Chevy LS3 Engine Camshaft Comparison - Battle Of The Bumpsticks

The Most Extensive LS3 Cam Test And Comparison Ever

Caleb Newman Nov 1, 2009 0 Comment(s)
0911gmhtp_01_z Chevy_ls3_engine_camshaft_comparison Performance_engine_parts 2/17

With so many LS3 and L92 engines on the road and new Camaros already starting to be modified, it was high time GMHTP took a crack at testing a gaggle of streetable cams perfect for the new Gen IV mill. But of course, then began the debate over what exactly defines "streetability"- one man's idea of wild being another's idea of "almost enough." So the idea of driveability and street manners are wildly subjective. Even power and torque, being quantifiable numbers, can be subjective as to how much is enough (if there is such a thing) or where in the operating range you need it. So the question becomes: how do you quantify (objectively) how streetable a cam is? Well, we think we have the answer. Follow along as we test out some of the best LS3 street cams on the market for not just horsepower and torque, but also how well the cam matches up to your subjective scale of driveability.

We contacted a large handful of the tuners and manufacturers specializing in LS performance and requested an LS3 cam with street manners for testing. Knowing that it is subjective, we had to put some caps on things to keep it from getting too wild. As such, the cam specs that all suppliers were required to adhere to were:

1. The cam CANNOT require valve reliefs to be cut into the pistons!
2. Minimum 112-degree LSA
3. Maximum 0.650-inch lift
4. Must idle at 950 rpm or preferably less
5. Must have less than 50 kPa manifold absolute pressure at 950 rpm idle point
6. Must keep stock pushrod length and production hydraulic lifters
7. Valvespring replacement is OK
8. All cams will be measured and specs reported in the article

0911gmhtp_02_z Chevy_ls3_engine_camshaft_comparison Engine_components_close_up 3/17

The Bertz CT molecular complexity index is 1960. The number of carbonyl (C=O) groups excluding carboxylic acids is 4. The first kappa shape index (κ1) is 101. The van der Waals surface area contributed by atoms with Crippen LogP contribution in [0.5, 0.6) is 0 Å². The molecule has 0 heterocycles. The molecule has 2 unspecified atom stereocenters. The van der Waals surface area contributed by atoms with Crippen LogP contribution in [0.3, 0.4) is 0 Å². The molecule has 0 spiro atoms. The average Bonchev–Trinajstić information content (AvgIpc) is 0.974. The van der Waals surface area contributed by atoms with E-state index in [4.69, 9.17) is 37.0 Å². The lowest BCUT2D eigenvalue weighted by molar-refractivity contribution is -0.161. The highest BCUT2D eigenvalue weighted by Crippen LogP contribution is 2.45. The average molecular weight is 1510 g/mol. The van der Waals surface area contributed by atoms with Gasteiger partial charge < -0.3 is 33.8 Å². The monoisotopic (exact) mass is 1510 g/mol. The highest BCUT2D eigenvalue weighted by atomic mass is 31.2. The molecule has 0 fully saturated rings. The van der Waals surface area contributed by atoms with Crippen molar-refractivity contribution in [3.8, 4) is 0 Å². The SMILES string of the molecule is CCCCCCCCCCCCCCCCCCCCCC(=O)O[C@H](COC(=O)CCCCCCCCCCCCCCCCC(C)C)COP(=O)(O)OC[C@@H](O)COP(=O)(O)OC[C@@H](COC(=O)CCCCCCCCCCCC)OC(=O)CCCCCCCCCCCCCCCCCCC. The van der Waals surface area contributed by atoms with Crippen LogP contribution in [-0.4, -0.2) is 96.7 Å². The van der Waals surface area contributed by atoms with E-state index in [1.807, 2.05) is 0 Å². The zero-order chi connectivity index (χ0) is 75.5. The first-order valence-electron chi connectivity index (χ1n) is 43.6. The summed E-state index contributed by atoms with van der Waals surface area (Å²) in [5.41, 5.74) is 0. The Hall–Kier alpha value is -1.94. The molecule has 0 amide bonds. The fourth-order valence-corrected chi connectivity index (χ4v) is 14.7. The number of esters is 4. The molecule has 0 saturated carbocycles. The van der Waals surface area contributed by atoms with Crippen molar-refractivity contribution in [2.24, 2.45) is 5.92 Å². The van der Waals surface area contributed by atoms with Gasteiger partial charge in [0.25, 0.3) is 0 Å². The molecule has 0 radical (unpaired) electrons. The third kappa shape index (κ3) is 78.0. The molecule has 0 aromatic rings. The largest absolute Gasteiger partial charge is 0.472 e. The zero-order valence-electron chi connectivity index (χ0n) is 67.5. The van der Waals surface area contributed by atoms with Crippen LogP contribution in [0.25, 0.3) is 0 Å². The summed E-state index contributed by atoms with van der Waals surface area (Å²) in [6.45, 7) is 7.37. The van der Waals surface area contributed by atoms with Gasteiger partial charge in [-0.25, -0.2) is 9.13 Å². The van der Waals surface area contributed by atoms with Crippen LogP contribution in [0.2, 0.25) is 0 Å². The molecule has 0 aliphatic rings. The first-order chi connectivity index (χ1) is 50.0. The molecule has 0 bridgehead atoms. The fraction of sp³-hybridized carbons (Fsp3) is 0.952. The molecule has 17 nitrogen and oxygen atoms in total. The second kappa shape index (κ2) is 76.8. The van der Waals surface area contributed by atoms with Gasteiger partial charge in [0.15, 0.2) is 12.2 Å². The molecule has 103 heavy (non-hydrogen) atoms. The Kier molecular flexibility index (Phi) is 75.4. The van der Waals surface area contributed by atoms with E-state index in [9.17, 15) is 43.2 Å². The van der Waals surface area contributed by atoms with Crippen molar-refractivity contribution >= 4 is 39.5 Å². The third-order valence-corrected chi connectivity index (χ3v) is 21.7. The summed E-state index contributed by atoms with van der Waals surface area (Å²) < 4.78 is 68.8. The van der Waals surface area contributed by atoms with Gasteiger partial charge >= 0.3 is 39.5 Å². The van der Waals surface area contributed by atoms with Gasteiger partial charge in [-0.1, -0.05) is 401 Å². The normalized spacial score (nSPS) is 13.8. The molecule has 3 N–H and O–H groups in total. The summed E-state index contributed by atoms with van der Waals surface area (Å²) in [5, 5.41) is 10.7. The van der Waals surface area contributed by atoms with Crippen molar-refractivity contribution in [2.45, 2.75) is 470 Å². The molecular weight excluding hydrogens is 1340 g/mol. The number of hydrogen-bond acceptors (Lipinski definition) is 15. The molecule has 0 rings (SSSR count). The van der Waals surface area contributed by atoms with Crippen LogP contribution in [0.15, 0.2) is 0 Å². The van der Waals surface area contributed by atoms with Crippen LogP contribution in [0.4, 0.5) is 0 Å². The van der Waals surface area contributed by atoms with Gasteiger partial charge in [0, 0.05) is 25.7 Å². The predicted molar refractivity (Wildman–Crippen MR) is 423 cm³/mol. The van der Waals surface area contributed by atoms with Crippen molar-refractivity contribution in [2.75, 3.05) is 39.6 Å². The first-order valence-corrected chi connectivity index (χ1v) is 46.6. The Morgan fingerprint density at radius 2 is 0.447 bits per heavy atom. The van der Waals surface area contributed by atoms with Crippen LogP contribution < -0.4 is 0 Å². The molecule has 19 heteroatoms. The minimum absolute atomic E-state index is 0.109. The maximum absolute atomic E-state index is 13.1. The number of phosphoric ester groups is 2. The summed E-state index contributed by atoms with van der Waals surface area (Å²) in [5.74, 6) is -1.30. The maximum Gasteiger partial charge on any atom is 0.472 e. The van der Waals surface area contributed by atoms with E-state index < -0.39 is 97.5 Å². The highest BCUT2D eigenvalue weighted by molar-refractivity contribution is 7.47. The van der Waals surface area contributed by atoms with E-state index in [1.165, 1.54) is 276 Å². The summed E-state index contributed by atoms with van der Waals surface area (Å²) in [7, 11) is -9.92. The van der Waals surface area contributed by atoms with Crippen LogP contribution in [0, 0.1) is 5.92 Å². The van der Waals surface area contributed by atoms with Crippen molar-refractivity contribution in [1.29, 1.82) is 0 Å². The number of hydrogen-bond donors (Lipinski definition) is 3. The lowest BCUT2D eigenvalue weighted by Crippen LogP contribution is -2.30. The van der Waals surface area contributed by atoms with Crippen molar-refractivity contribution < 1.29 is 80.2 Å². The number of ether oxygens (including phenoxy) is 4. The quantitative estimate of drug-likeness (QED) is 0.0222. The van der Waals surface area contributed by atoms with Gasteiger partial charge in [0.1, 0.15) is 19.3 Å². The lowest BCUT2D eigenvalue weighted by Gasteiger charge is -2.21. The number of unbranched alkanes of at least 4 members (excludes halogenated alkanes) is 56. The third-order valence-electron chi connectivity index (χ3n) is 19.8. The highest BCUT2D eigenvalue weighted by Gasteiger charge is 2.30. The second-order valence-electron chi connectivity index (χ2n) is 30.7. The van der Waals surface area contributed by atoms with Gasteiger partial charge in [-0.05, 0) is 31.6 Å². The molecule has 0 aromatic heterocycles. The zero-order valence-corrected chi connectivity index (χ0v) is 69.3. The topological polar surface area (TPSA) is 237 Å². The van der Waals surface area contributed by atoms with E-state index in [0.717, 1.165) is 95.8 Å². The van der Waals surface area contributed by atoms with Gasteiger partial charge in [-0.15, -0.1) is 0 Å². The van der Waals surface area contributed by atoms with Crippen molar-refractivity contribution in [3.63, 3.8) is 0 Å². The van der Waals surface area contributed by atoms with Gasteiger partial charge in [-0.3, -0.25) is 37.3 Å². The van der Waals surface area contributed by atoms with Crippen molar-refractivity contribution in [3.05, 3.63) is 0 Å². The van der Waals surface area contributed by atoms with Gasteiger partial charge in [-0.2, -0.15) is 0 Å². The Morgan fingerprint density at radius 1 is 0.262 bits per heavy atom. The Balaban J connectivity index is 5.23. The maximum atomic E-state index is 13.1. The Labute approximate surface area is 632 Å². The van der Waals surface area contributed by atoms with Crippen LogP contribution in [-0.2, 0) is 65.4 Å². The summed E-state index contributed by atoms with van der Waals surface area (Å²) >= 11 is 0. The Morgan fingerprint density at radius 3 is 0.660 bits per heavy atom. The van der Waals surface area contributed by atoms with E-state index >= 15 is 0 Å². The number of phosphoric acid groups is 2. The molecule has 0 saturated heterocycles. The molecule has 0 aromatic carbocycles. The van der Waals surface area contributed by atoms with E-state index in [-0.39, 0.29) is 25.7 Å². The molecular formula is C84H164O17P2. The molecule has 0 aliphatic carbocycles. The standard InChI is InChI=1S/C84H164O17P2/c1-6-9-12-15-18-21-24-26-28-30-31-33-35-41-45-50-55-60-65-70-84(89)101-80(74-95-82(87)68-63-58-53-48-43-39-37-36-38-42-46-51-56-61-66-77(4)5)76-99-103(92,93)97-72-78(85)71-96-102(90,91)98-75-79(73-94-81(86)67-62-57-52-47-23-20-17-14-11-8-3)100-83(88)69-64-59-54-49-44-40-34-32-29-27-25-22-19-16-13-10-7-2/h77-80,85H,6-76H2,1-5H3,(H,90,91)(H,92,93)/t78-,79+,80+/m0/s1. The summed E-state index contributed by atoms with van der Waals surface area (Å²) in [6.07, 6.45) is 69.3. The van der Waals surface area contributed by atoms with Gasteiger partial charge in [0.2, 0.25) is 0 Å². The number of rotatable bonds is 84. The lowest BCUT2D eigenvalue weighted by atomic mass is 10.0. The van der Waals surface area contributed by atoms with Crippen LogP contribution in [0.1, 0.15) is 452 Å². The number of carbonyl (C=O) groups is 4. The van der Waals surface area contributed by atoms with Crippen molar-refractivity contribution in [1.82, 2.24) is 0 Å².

While we tested the power of these cams we also added a vacuum, or manifold absolute pressure (MAP), component to our evaluation. This is a good indicator (amongst many other factors) of how the engine would act on the street.

MAP at Idle & Low Speed
To evaluate the possible street manners of our group of cams we are as concerned about how likely it will operate in the car as to much as power and torque it will produce. For those not wanting to adjust their driving style to gain performance, we are calculating whether the cam will cause poor idle, surging at low speed, and stumbles coming to a stop. Some can tolerate that-and the power numbers here won't impress you-but hopefully you still gain insight into how to make that wild cam a little more liveable. We decided to test the vacuum at idle [at 950 rpm]. This idle is a little high for a "streetable" cam, but when running on the dyno we determined this would be an idle at which we could easily measure MAP (manifold absolute pressure). In analyzing the data after the testing, we found we inadvertently recorded MAP values for the 1,500-1,600 rpm range, so we used that data point as well.

From experience, cams that fit a large segment of the market's definition of street manners run 35-50 kPa and idle from 750-850 rpm. More aggressive cams-the ones where a smaller segment of the market would classify it as streetable-can be up to 65-70+ kPa at idle and must idle up over 900 rpm. When getting into a 80 kPa range the car has a noticeable rock at idle and likely experiences surge when driving at low speed, low throttle situations (1,400-1,700 rpm, low throttle input). Some people still classify this as streetable, but for the purpose of this article, when you are giving up "manners" or have to adjust your driving style to avoid these situations, it doesn't fit our definition of streetable.




Connect With Us

Get Latest News and Articles. Newsletter Sign Up

subscribe to the magazine

get digital get print